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according action admirable allowed already amongst ancient appear attempted beauty beginning better betwixt called carry Casaubon character chief colouring comedy considered critics distinguish Dryden English Ennius essay example excellent expression fault figures French genius give given greater Grecian Greek hand happy heroic Homer honour Horace idea imitated instructive invention judge Juvenal kind language Latin learning least less lines living Lord Lysippus manner master means mind moral Nature never noble numbers observed opinion original painter painting particular passage perfect performance Persius persons picture plays pleased pleasure poem poet poetry praise present proper reader reason rest Roman rules satire says seems sense side sort speak style taken things thought tion tragedy translation true turn understand verse vices Virgil virtue whole wholly write written wrote
Sida 167 - From thence to honour thee I would not seek For names ; but call forth thundering ^Eschylus, Euripides, and Sophocles to us, Pacuvius, Accius, him of Cordova dead, To live again, to hear thy buskin tread And shake a stage ; or, when thy socks were on, Leave thee alone, for the comparison Of all that insolent Greece or haughty Rome Sent forth, or since did from their ashes come.
Sida 76 - ... there is still a vast difference betwixt the slovenly butchering of a man, and the fineness of a stroke that separates the head from the body, and leaves it standing in its place. A man may be capable, as Jack Ketch's wife said of his servant, of a plain piece of work, a bare hanging ; but to make a malefactor die sweetly, was only belonging to her husband.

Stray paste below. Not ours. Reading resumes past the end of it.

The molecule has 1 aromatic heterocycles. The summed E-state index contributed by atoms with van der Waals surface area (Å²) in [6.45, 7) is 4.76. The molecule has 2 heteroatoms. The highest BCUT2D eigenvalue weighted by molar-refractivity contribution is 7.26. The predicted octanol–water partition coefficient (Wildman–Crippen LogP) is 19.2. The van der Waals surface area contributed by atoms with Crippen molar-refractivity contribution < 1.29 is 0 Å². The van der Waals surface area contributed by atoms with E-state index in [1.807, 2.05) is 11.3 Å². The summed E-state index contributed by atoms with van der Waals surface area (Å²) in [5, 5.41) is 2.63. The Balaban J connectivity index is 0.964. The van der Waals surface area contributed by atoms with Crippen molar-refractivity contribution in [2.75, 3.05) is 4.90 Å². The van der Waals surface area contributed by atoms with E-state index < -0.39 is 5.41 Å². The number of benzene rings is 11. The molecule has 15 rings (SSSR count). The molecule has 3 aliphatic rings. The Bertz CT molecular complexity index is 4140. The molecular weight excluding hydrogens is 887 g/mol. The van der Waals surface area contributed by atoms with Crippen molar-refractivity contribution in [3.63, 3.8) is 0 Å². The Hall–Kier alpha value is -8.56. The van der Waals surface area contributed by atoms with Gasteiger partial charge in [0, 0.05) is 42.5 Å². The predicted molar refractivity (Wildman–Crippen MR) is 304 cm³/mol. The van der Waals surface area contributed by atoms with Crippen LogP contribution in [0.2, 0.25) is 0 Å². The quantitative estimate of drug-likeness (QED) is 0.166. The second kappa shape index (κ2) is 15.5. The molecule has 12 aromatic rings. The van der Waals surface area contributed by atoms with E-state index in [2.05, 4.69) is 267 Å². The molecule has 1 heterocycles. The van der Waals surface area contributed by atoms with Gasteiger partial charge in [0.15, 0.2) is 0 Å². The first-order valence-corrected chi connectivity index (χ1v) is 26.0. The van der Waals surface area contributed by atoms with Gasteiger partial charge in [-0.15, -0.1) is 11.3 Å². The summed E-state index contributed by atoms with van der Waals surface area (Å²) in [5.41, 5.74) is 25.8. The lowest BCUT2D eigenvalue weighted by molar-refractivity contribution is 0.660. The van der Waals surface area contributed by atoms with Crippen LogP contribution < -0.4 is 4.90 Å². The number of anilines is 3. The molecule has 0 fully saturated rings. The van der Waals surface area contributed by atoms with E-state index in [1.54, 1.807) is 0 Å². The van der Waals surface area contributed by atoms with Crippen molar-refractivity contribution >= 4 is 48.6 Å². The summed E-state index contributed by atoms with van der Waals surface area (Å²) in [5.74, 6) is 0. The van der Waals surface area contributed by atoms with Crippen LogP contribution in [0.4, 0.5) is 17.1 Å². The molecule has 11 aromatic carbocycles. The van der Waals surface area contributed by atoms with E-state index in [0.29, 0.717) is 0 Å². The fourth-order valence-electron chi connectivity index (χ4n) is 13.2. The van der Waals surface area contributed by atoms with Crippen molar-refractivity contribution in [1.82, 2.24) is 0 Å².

Sida 187 - A man so various, that he seemed to be Not one, but all mankind's epitome : Stiff in opinions, always in the wrong, Was everything by starts, and nothing long; But, in the course of one revolving moon, Was chemist, fiddler, statesman, and buffoon ; Then all for women, painting, rhyming, drinking, Besides ten thousand freaks that died in thinking.
Sida viii - They have not the formality of a settled style, in which the first half of the sentence betrays the other. The clauses are never balanced, nor the periods modelled ; every word seems to drop by chance, though it falls into 30 its proper place. Nothing is cold or languid ; the whole is airy, animated, and vigorous ; what is little, is gay
Sida 93 - But this hint, thus seasonably given me, first made me sensible of my own wants, and brought me afterwards to seek for the supply of them in other English authors. I looked over the darling of my youth, the famous Cowley...
Sida 103 - Tis one thing to draw the outlines true, the features like, the proportions exact, the colouring itself perhaps tolerable ; and another thing to make all these graceful, by the posture, the shadowings, and, chiefly, by the spirit which animates the whole.
Sida 16 - I had intended to have put in practice, (though far unable for the attempt of such a poem,) and to have left the stage, (to which my genius never much inclined me,) for a work which would have taken up my life in the performance of it. This, too, I had intended chiefly for the honour of my native country, to which a poet is particularly obliged...
Sida 154 - Friar, an fond as otherwise I am of it, from this imputation; for though the comical parts are diverting, and the .serious moving, yet they are of an unnatural mingle: for mirth and gravity destroy each other, and are no more to be allowed for decent, than a gay widow laughing in a mourning habit.
Sida xvii - There is more of salt in all your verses than I have seen in any of the moderns or even of the ancients; but you have been sparing of the gall, by which means you have pleased all readers, and offended none.